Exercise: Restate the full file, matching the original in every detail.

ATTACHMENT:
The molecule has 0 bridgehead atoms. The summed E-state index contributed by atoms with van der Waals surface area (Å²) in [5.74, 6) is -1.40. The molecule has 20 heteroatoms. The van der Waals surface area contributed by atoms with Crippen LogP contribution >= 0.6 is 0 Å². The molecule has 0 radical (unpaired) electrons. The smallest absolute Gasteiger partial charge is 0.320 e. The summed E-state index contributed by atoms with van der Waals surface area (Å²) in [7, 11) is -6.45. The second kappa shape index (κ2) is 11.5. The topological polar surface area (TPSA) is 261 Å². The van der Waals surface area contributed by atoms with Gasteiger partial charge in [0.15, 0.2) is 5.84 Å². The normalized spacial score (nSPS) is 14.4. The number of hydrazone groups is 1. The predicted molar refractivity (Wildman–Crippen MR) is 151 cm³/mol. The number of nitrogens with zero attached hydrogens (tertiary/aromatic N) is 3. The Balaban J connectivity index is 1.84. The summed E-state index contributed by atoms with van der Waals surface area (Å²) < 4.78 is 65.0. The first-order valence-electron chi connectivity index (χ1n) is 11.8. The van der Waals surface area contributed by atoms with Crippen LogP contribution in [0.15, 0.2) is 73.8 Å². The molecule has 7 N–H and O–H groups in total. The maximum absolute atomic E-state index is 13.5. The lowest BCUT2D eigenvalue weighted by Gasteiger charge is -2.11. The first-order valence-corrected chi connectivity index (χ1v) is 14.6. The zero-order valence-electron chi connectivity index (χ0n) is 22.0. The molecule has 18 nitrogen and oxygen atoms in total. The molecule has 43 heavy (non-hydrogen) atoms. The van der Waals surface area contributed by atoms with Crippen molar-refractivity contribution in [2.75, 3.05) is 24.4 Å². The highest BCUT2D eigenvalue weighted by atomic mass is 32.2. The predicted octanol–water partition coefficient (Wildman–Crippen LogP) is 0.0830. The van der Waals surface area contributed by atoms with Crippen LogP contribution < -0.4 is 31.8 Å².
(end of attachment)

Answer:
The molecule has 0 bridgehead atoms. The summed E-state index contributed by atoms with van der Waals surface area (Å²) in [5.74, 6) is -1.40. The molecule has 20 heteroatoms. The van der Waals surface area contributed by atoms with Crippen LogP contribution >= 0.6 is 0 Å². The molecule has 0 radical (unpaired) electrons. The smallest absolute Gasteiger partial charge is 0.320 e. The summed E-state index contributed by atoms with van der Waals surface area (Å²) in [7, 11) is -6.45. The second kappa shape index (κ2) is 11.5. The topological polar surface area (TPSA) is 261 Å². The van der Waals surface area contributed by atoms with Gasteiger partial charge in [0.15, 0.2) is 5.84 Å². The normalized spacial score (nSPS) is 14.4. The number of hydrazone groups is 1. The predicted molar refractivity (Wildman–Crippen MR) is 151 cm³/mol. The number of nitrogens with zero attached hydrogens (tertiary/aromatic N) is 3. The Balaban J connectivity index is 1.84. The summed E-state index contributed by atoms with van der Waals surface area (Å²) < 4.78 is 65.0. The first-order valence-electron chi connectivity index (χ1n) is 11.8. The van der Waals surface area contributed by atoms with Crippen LogP contribution in [0.15, 0.2) is 73.8 Å². The molecule has 7 N–H and O–H groups in total. The maximum absolute atomic E-state index is 13.5. The lowest BCUT2D eigenvalue weighted by Gasteiger charge is -2.11. The first-order valence-corrected chi connectivity index (χ1v) is 14.6. The zero-order valence-electron chi connectivity index (χ0n) is 22.0. The molecule has 18 nitrogen and oxygen atoms in total. The molecule has 43 heavy (non-hydrogen) atoms. The van der Waals surface area contributed by atoms with Crippen molar-refractivity contribution in [2.75, 3.05) is 24.4 Å². The highest BCUT2D eigenvalue weighted by atomic mass is 32.2. The predicted octanol–water partition coefficient (Wildman–Crippen LogP) is 0.0830. The van der Waals surface area contributed by atoms with Crippen LogP contribution < -0.4 is 31.8 Å².